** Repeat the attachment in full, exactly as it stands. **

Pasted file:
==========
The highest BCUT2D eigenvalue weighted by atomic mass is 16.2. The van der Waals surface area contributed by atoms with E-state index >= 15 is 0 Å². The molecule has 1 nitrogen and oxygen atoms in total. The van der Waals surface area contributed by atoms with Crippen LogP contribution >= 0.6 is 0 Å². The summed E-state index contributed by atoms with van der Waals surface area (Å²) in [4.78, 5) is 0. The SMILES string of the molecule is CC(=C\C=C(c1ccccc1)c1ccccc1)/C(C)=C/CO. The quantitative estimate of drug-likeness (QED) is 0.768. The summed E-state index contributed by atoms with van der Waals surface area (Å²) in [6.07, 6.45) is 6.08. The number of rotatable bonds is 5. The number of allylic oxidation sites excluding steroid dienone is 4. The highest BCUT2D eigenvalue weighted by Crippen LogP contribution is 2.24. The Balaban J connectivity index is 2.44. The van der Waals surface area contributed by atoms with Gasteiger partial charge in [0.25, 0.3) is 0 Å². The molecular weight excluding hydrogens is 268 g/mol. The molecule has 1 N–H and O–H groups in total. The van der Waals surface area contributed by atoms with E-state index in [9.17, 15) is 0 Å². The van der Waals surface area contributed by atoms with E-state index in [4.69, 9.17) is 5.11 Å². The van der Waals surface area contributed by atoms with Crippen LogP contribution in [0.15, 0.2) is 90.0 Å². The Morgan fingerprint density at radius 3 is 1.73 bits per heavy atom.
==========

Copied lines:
The highest BCUT2D eigenvalue weighted by atomic mass is 16.2. The van der Waals surface area contributed by atoms with E-state index >= 15 is 0 Å². The molecule has 1 nitrogen and oxygen atoms in total. The van der Waals surface area contributed by atoms with Crippen LogP contribution >= 0.6 is 0 Å². The summed E-state index contributed by atoms with van der Waals surface area (Å²) in [4.78, 5) is 0. The SMILES string of the molecule is CC(=C\C=C(c1ccccc1)c1ccccc1)/C(C)=C/CO. The quantitative estimate of drug-likeness (QED) is 0.768. The summed E-state index contributed by atoms with van der Waals surface area (Å²) in [6.07, 6.45) is 6.08. The number of rotatable bonds is 5. The number of allylic oxidation sites excluding steroid dienone is 4. The highest BCUT2D eigenvalue weighted by Crippen LogP contribution is 2.24. The Balaban J connectivity index is 2.44. The van der Waals surface area contributed by atoms with Gasteiger partial charge in [0.25, 0.3) is 0 Å². The molecular weight excluding hydrogens is 268 g/mol. The molecule has 1 N–H and O–H groups in total. The van der Waals surface area contributed by atoms with E-state index in [9.17, 15) is 0 Å². The van der Waals surface area contributed by atoms with E-state index in [4.69, 9.17) is 5.11 Å². The van der Waals surface area contributed by atoms with Crippen LogP contribution in [0.15, 0.2) is 90.0 Å². The Morgan fingerprint density at radius 3 is 1.73 bits per heavy atom.